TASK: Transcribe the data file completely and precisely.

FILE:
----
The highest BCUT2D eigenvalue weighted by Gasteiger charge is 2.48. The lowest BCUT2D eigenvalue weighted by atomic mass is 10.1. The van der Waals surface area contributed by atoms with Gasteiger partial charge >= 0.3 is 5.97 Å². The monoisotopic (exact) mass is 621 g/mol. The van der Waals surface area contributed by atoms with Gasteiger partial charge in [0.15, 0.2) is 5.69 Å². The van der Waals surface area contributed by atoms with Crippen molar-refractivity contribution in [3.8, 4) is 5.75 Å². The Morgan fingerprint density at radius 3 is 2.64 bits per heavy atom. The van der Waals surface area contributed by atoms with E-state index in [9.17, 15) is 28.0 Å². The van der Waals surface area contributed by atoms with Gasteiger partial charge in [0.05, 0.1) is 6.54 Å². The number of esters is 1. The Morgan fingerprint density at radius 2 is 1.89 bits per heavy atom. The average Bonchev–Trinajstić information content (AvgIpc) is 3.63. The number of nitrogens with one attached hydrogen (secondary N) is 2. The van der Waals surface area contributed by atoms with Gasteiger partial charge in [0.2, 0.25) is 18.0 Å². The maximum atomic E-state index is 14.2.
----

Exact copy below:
The highest BCUT2D eigenvalue weighted by Gasteiger charge is 2.48. The lowest BCUT2D eigenvalue weighted by atomic mass is 10.1. The van der Waals surface area contributed by atoms with Gasteiger partial charge >= 0.3 is 5.97 Å². The monoisotopic (exact) mass is 621 g/mol. The van der Waals surface area contributed by atoms with Gasteiger partial charge in [0.15, 0.2) is 5.69 Å². The van der Waals surface area contributed by atoms with Crippen molar-refractivity contribution in [3.8, 4) is 5.75 Å². The Morgan fingerprint density at radius 3 is 2.64 bits per heavy atom. The van der Waals surface area contributed by atoms with E-state index in [9.17, 15) is 28.0 Å². The van der Waals surface area contributed by atoms with Gasteiger partial charge in [0.05, 0.1) is 6.54 Å². The number of esters is 1. The Morgan fingerprint density at radius 2 is 1.89 bits per heavy atom. The average Bonchev–Trinajstić information content (AvgIpc) is 3.63. The number of nitrogens with one attached hydrogen (secondary N) is 2. The van der Waals surface area contributed by atoms with Gasteiger partial charge in [0.2, 0.25) is 18.0 Å². The maximum atomic E-state index is 14.2.